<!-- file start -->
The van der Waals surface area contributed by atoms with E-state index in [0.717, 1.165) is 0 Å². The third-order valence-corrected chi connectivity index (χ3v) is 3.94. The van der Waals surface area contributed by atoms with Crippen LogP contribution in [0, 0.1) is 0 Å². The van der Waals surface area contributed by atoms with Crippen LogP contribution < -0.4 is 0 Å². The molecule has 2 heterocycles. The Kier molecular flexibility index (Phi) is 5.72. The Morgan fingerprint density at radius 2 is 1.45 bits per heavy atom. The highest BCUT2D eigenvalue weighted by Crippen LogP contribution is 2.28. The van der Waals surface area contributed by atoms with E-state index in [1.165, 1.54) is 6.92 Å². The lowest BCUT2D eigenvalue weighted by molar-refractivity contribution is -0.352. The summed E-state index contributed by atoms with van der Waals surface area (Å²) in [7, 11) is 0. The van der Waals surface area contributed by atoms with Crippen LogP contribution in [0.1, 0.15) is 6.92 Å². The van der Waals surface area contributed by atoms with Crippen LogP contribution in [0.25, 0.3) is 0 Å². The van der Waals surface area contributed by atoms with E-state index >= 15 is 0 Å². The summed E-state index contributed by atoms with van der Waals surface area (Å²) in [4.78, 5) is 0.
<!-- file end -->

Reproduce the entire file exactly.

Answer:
The van der Waals surface area contributed by atoms with E-state index in [0.717, 1.165) is 0 Å². The third-order valence-corrected chi connectivity index (χ3v) is 3.94. The van der Waals surface area contributed by atoms with Crippen LogP contribution in [0, 0.1) is 0 Å². The van der Waals surface area contributed by atoms with Crippen LogP contribution < -0.4 is 0 Å². The molecule has 2 heterocycles. The Kier molecular flexibility index (Phi) is 5.72. The Morgan fingerprint density at radius 2 is 1.45 bits per heavy atom. The highest BCUT2D eigenvalue weighted by Crippen LogP contribution is 2.28. The van der Waals surface area contributed by atoms with E-state index in [1.165, 1.54) is 6.92 Å². The lowest BCUT2D eigenvalue weighted by molar-refractivity contribution is -0.352. The summed E-state index contributed by atoms with van der Waals surface area (Å²) in [7, 11) is 0. The van der Waals surface area contributed by atoms with Crippen LogP contribution in [0.1, 0.15) is 6.92 Å². The van der Waals surface area contributed by atoms with Crippen LogP contribution in [0.25, 0.3) is 0 Å². The van der Waals surface area contributed by atoms with E-state index >= 15 is 0 Å². The summed E-state index contributed by atoms with van der Waals surface area (Å²) in [4.78, 5) is 0.